Sal Gagliano, Senior Vice President and General Manager for the Broadridge Marketing & Regulatory Communication Business, challenged his team to think about the correlation between digital transformation and business model innovation. “Digital transformation enables new ways for how we develop products, work with our clients and deliver value to the market. We knew we had an opportunity to improve the way we worked, increase client satisfaction and deliver better retirement outcomes at the end of the day.”
And — first things first — Broadridge’s own internal processes were up for discussion. When the Broadridge team first began working with Adobe, they started by re-engineering their traditional “waterfall” approach to product management, where each step follows the previous until completion. Jim Young, Broadridge’s Vice President of Product Management, knew that changing the way of working in any large organisation was both rewarding and hard work. "In today’s disruptive market, realising ambitious product expansion goals and changing a business model is an exciting challenge. We have learnt a great deal as an organisation from our history of innovating with many of the nation’s leading financial brands. We knew we needed to distil these insights to create a new working model for sustainable growth."
Cindy Volker, Vice President of Customer Experience and Product Strategy, led the charge to bring the retirement participant experience into the 21st century. The team knew to help their customers make an impact with their communications, they needed to be able to get to market faster. “Like many financial services firms, we were running our product enhancements and our client initiatives in a traditional waterfall fashion. Getting a client’s marketing project, for instance, end to end, could take a good six months,” said Volker.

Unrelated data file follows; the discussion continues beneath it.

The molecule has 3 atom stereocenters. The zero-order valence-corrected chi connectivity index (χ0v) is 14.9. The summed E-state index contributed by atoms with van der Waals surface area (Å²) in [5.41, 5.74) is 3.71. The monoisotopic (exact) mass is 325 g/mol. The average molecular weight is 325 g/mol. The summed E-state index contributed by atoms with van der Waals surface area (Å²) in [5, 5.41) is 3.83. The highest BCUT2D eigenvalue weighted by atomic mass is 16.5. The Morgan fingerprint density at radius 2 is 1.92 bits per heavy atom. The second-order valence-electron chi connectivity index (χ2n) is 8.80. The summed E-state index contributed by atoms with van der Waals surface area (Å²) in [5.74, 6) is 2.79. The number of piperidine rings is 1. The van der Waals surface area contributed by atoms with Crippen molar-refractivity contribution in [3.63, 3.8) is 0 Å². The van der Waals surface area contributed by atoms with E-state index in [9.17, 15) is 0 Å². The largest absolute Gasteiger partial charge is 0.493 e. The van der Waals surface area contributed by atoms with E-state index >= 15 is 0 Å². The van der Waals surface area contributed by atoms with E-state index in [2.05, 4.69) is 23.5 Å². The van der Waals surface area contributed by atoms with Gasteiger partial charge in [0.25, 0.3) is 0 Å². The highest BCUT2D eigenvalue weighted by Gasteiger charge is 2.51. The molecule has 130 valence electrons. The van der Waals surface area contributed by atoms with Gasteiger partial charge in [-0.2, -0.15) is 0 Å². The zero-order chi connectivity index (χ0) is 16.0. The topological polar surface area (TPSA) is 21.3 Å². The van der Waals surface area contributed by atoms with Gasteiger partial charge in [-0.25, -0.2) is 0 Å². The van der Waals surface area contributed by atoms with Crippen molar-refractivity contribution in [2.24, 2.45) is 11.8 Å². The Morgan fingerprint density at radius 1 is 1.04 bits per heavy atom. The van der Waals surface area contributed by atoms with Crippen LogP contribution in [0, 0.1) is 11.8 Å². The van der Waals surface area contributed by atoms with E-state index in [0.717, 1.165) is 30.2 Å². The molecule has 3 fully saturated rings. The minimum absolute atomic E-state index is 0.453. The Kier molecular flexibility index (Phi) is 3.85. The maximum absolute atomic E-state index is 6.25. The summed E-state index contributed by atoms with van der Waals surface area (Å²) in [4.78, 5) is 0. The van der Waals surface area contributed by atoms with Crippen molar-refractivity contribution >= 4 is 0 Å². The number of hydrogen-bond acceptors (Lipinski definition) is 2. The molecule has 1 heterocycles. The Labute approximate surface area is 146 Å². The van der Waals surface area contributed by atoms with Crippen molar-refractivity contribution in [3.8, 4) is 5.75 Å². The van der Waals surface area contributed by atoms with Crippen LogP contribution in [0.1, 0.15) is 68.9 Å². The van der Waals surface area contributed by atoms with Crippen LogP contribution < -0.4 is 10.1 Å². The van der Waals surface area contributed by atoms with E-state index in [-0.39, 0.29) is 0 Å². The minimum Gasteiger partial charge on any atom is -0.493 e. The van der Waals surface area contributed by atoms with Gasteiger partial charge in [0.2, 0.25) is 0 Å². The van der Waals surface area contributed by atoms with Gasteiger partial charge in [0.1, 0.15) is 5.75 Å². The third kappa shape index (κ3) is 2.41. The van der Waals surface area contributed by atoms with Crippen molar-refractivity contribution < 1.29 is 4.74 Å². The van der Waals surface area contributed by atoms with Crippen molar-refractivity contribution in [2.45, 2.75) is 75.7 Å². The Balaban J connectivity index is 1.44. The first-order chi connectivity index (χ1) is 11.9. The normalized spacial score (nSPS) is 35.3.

On top of transforming internal business operations, the company also faced an industry in need of a fast path to modernising the investor experience. The retirement industry has relied heavily on print materials and Broadridge is a powerhouse for supporting clients’ paper communications. But as Volker noted, today’s plan sponsors and their participants expect an always on, digital-first experience that sets a new standard for firms who want to remain relevant. Engaging in innovation, leveraging digital capabilities, creating connected experiences instead of fleeting transactional events and using insights, analytics and metrics to drive relevant customer engagement across digital and print channels is the new bar that investors expect brands they trust to measure up to.
The rigidity of print was a sticking point in terms of keeping up with ever-changing government regulation. With new laws arising and old ones in flux, keeping up with regulations felt like a constant struggle. As Volker said, “We're constantly, as an industry, adjusting for new regulation and legislation, so the problem keeps getting bigger and bigger.” Volker knew that to help their clients be as successful as possible — and to help move their clients’ customers to close the retirement savings gap — they needed to turn to technology for help.